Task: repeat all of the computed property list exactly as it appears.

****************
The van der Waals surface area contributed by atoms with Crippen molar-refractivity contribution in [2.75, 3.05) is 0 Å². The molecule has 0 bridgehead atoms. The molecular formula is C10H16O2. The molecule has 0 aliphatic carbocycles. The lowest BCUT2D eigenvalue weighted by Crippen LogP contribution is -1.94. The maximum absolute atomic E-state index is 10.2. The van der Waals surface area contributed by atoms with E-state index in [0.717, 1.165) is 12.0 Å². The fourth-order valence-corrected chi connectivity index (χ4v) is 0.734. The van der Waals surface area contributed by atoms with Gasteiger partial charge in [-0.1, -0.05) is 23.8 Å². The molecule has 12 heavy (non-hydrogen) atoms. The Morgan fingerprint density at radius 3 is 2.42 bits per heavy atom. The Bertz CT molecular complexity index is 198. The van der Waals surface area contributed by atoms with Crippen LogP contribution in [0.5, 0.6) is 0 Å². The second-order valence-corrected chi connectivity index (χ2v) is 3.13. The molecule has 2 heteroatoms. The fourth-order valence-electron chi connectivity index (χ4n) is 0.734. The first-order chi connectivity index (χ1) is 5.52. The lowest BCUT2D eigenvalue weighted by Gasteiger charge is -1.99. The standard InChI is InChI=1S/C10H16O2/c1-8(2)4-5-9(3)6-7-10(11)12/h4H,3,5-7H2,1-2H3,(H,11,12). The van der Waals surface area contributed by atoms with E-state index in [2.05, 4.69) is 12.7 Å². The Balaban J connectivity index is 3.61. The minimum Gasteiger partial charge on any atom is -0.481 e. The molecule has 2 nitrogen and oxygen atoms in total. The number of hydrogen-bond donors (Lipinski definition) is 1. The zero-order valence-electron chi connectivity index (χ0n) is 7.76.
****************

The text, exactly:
The van der Waals surface area contributed by atoms with Crippen molar-refractivity contribution in [2.75, 3.05) is 0 Å². The molecule has 0 bridgehead atoms. The molecular formula is C10H16O2. The molecule has 0 aliphatic carbocycles. The lowest BCUT2D eigenvalue weighted by Crippen LogP contribution is -1.94. The maximum absolute atomic E-state index is 10.2. The van der Waals surface area contributed by atoms with E-state index in [0.717, 1.165) is 12.0 Å². The fourth-order valence-corrected chi connectivity index (χ4v) is 0.734. The van der Waals surface area contributed by atoms with Gasteiger partial charge in [-0.1, -0.05) is 23.8 Å². The molecule has 12 heavy (non-hydrogen) atoms. The Morgan fingerprint density at radius 3 is 2.42 bits per heavy atom. The Bertz CT molecular complexity index is 198. The van der Waals surface area contributed by atoms with Crippen LogP contribution in [0.5, 0.6) is 0 Å². The second-order valence-corrected chi connectivity index (χ2v) is 3.13. The molecule has 2 heteroatoms. The fourth-order valence-electron chi connectivity index (χ4n) is 0.734. The first-order chi connectivity index (χ1) is 5.52. The lowest BCUT2D eigenvalue weighted by Gasteiger charge is -1.99. The standard InChI is InChI=1S/C10H16O2/c1-8(2)4-5-9(3)6-7-10(11)12/h4H,3,5-7H2,1-2H3,(H,11,12). The van der Waals surface area contributed by atoms with E-state index in [2.05, 4.69) is 12.7 Å². The Balaban J connectivity index is 3.61. The minimum Gasteiger partial charge on any atom is -0.481 e. The molecule has 2 nitrogen and oxygen atoms in total. The number of hydrogen-bond donors (Lipinski definition) is 1. The zero-order valence-electron chi connectivity index (χ0n) is 7.76.